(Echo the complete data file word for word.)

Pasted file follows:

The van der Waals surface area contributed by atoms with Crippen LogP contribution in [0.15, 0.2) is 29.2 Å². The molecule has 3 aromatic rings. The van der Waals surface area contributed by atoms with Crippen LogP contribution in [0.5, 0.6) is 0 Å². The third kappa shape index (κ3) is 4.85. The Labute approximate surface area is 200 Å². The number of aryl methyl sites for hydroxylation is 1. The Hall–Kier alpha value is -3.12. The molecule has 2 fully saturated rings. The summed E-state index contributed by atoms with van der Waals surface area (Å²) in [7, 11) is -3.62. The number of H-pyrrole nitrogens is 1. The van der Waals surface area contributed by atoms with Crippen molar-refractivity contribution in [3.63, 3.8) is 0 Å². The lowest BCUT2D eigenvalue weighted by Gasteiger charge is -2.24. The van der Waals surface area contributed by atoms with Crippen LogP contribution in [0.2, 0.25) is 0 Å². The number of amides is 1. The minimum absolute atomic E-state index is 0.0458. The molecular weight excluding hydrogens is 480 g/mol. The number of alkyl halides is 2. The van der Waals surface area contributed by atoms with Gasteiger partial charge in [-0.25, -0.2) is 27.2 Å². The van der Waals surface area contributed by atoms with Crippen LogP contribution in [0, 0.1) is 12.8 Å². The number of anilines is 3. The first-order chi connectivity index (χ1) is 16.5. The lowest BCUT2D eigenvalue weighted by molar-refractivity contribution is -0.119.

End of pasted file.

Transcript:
The van der Waals surface area contributed by atoms with Crippen LogP contribution in [0.15, 0.2) is 29.2 Å². The molecule has 3 aromatic rings. The van der Waals surface area contributed by atoms with Crippen LogP contribution in [0.5, 0.6) is 0 Å². The third kappa shape index (κ3) is 4.85. The Labute approximate surface area is 200 Å². The number of aryl methyl sites for hydroxylation is 1. The Hall–Kier alpha value is -3.12. The molecule has 2 fully saturated rings. The summed E-state index contributed by atoms with van der Waals surface area (Å²) in [7, 11) is -3.62. The number of H-pyrrole nitrogens is 1. The van der Waals surface area contributed by atoms with Crippen molar-refractivity contribution in [3.63, 3.8) is 0 Å². The lowest BCUT2D eigenvalue weighted by Gasteiger charge is -2.24. The van der Waals surface area contributed by atoms with Crippen LogP contribution in [0.2, 0.25) is 0 Å². The number of amides is 1. The minimum absolute atomic E-state index is 0.0458. The molecular weight excluding hydrogens is 480 g/mol. The number of alkyl halides is 2. The van der Waals surface area contributed by atoms with Gasteiger partial charge in [-0.25, -0.2) is 27.2 Å². The van der Waals surface area contributed by atoms with Crippen LogP contribution in [0, 0.1) is 12.8 Å². The number of anilines is 3. The first-order chi connectivity index (χ1) is 16.5. The lowest BCUT2D eigenvalue weighted by molar-refractivity contribution is -0.119.